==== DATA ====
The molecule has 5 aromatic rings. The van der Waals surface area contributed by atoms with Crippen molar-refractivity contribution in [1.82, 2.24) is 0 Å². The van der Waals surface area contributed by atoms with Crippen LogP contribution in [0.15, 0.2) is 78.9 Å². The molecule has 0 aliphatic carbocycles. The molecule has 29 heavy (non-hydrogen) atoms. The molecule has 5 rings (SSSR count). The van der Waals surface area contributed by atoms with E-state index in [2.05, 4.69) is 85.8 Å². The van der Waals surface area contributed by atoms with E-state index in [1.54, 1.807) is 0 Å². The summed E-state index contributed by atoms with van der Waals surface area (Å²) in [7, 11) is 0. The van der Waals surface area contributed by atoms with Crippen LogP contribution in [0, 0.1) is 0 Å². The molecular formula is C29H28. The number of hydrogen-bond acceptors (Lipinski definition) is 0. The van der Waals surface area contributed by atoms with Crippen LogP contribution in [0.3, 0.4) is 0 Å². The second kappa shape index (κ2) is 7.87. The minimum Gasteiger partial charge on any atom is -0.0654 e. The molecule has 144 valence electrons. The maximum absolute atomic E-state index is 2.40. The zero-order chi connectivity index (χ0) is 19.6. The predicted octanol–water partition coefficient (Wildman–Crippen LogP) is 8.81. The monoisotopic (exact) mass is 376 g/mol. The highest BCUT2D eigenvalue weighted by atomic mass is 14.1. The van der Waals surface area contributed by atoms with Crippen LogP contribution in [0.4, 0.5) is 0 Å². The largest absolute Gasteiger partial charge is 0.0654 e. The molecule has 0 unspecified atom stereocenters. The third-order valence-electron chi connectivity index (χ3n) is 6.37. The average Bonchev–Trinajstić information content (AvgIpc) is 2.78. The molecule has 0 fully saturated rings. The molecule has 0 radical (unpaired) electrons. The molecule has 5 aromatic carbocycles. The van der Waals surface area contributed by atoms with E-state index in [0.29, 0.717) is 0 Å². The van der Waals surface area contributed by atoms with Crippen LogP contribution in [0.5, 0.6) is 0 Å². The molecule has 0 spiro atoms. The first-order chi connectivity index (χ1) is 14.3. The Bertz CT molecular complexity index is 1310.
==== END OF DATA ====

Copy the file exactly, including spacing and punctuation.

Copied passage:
The molecule has 5 aromatic rings. The van der Waals surface area contributed by atoms with Crippen molar-refractivity contribution in [1.82, 2.24) is 0 Å². The van der Waals surface area contributed by atoms with Crippen LogP contribution in [0.15, 0.2) is 78.9 Å². The molecule has 0 aliphatic carbocycles. The molecule has 29 heavy (non-hydrogen) atoms. The molecule has 5 rings (SSSR count). The van der Waals surface area contributed by atoms with E-state index in [2.05, 4.69) is 85.8 Å². The van der Waals surface area contributed by atoms with E-state index in [1.54, 1.807) is 0 Å². The summed E-state index contributed by atoms with van der Waals surface area (Å²) in [7, 11) is 0. The van der Waals surface area contributed by atoms with Crippen LogP contribution in [0, 0.1) is 0 Å². The molecular formula is C29H28. The number of hydrogen-bond acceptors (Lipinski definition) is 0. The van der Waals surface area contributed by atoms with Crippen LogP contribution in [0.3, 0.4) is 0 Å². The second kappa shape index (κ2) is 7.87. The minimum Gasteiger partial charge on any atom is -0.0654 e. The molecule has 144 valence electrons. The maximum absolute atomic E-state index is 2.40. The zero-order chi connectivity index (χ0) is 19.6. The predicted octanol–water partition coefficient (Wildman–Crippen LogP) is 8.81. The monoisotopic (exact) mass is 376 g/mol. The highest BCUT2D eigenvalue weighted by atomic mass is 14.1. The van der Waals surface area contributed by atoms with Crippen LogP contribution in [0.4, 0.5) is 0 Å². The largest absolute Gasteiger partial charge is 0.0654 e. The molecule has 0 unspecified atom stereocenters. The third-order valence-electron chi connectivity index (χ3n) is 6.37. The average Bonchev–Trinajstić information content (AvgIpc) is 2.78. The molecule has 0 fully saturated rings. The molecule has 0 radical (unpaired) electrons. The molecule has 5 aromatic carbocycles. The van der Waals surface area contributed by atoms with E-state index in [0.29, 0.717) is 0 Å². The van der Waals surface area contributed by atoms with Crippen LogP contribution in [0.5, 0.6) is 0 Å². The molecule has 0 spiro atoms. The first-order chi connectivity index (χ1) is 14.3. The Bertz CT molecular complexity index is 1310.